Hi…..My name is Charles (CHUCK) Duffy . I am a retired USAF CMSGT living with my wife of 50 years plus (Darlene) in San Antonio, Texas. I served in the USAF from 1950 until 1980 and then started a second career and taught for 13 years in the Texas A &M University System until I was diagnosed with Myasthenia Gravis in February of 1993 and placed on medical leave. Since I was unable to perform the duties for which I was hired, I was awarded a medical retirement from A & M in November of that year.
Like most persons with MG, my initial symptoms were the droopy eyelids and double vision. At the time I was working at the A & M facility at Hemisfair Plaza in downtown San Antonio, so off I went to see a military eye doctor at Kelly AFB. I was lucky to see the Colonel in charge who immediately called the Wilford Hall medical Center and got me an appointment the next morning in Neurology. Once again luck was with me as I saw an MG expert who was training interns and he asked me to allow the other Doctors to witness the examination and subsequent testing. He administered a Tensilon test and briefed the interns on the anticipated results. Injection of the chemical edrophonium (Tensilon) resulted in a sudden although temporary improvement in my muscle strength- an indication that I had MG.
He was 100% on target and made the initial diagnosis of MG which was confirmed with additional testing. I really feel blessed in that so many people are not properly diagnosed and my MG was confirmed within 24 hours of my initial visit to the eye doctor. I was initially placed on Mestinon alone as my MG was considered ocular.
Unfortunately in a matter of months my MG became generalized and my muscles got so weak I couldn’t even shave or get around. I was hospitalized to be observed and placed on new medication. I was administered Immuran and had a bad reaction and went into a myasthenic crisis and had to be placed on a ventilator. I was switched to Prednisone administered with an IV. After about a month in the hospital I was given plasmapheresis for seven days. This procedure uses a filtering process similar to dialysis. Your blood is routed through a machine that removes the antibodies that are blocking transmission of signals from your nerve endings to your muscle receptor sites. It worked and I was finally released from the hospital and able to function pretty good. As time passed I developed peripheral neuropathy in both lower legs which is still there and they say is probably due to the MG. I also have Lymphedema (swelling in my lower legs and feet). While on Prednisone I went from 215 pounds to 320. I was taken off Prednisone and placed on Cellcept and am doing OK but find it hard to lose the excess weight. I have difficulty rising from a sitting position, climbing stairs, walking and I am unable to use my legs to drive. I have hand controls in my vehicles which allow me to drive and I use a power wheel chair so I get around just fine. Physical therapy has done wonders in increasing my strength. I will continue exercising from now on.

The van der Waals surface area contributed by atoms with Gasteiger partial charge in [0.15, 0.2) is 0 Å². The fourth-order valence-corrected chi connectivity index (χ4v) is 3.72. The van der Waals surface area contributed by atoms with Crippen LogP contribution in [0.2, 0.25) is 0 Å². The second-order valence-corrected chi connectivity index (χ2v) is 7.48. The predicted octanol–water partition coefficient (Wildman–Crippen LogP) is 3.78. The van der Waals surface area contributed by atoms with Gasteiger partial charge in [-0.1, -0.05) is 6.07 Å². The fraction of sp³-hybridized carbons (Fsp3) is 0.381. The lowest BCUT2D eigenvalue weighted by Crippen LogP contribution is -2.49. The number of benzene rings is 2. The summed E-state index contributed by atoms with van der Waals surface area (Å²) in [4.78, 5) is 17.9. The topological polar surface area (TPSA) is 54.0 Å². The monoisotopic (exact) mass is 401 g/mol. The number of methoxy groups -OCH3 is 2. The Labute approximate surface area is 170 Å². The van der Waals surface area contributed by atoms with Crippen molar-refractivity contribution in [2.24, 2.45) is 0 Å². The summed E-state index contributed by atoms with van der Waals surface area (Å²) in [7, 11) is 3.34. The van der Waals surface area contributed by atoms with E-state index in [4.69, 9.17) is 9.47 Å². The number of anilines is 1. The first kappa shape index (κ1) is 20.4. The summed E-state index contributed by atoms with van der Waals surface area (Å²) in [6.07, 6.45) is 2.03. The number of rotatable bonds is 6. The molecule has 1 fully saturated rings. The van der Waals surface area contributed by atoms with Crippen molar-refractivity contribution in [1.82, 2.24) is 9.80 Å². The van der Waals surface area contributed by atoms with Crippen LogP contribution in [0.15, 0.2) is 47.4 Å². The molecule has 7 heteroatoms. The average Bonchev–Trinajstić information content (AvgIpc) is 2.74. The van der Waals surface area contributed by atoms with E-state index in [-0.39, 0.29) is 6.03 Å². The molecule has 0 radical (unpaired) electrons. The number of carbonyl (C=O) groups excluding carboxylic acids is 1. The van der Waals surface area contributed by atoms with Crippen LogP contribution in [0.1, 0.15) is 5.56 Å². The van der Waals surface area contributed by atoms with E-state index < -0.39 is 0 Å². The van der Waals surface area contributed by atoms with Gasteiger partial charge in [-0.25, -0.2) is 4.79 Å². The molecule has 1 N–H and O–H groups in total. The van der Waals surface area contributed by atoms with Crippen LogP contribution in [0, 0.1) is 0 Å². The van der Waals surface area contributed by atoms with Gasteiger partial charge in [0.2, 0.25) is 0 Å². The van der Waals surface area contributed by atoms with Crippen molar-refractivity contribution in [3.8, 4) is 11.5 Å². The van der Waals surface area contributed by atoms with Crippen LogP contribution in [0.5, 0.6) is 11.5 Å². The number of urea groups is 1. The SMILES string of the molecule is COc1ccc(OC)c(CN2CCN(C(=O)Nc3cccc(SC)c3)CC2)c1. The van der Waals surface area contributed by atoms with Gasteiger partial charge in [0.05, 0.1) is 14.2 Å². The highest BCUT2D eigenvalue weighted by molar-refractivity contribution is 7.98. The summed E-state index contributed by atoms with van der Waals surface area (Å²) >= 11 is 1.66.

I am A CANCER SURVIVOR, and people understand that. But anytime someone asks why I am in a chair and I tell them I have MG, they don’t have any idea what I am talking about. So I am so happy to be a member of the MG Support Group.
I attended my first MG Support Group meeting in November of 2010. It is the first time I have ever talked to someone who also had MG. The meeting was so informative and the people in the group were great. I will be a regular attendee at future meetings.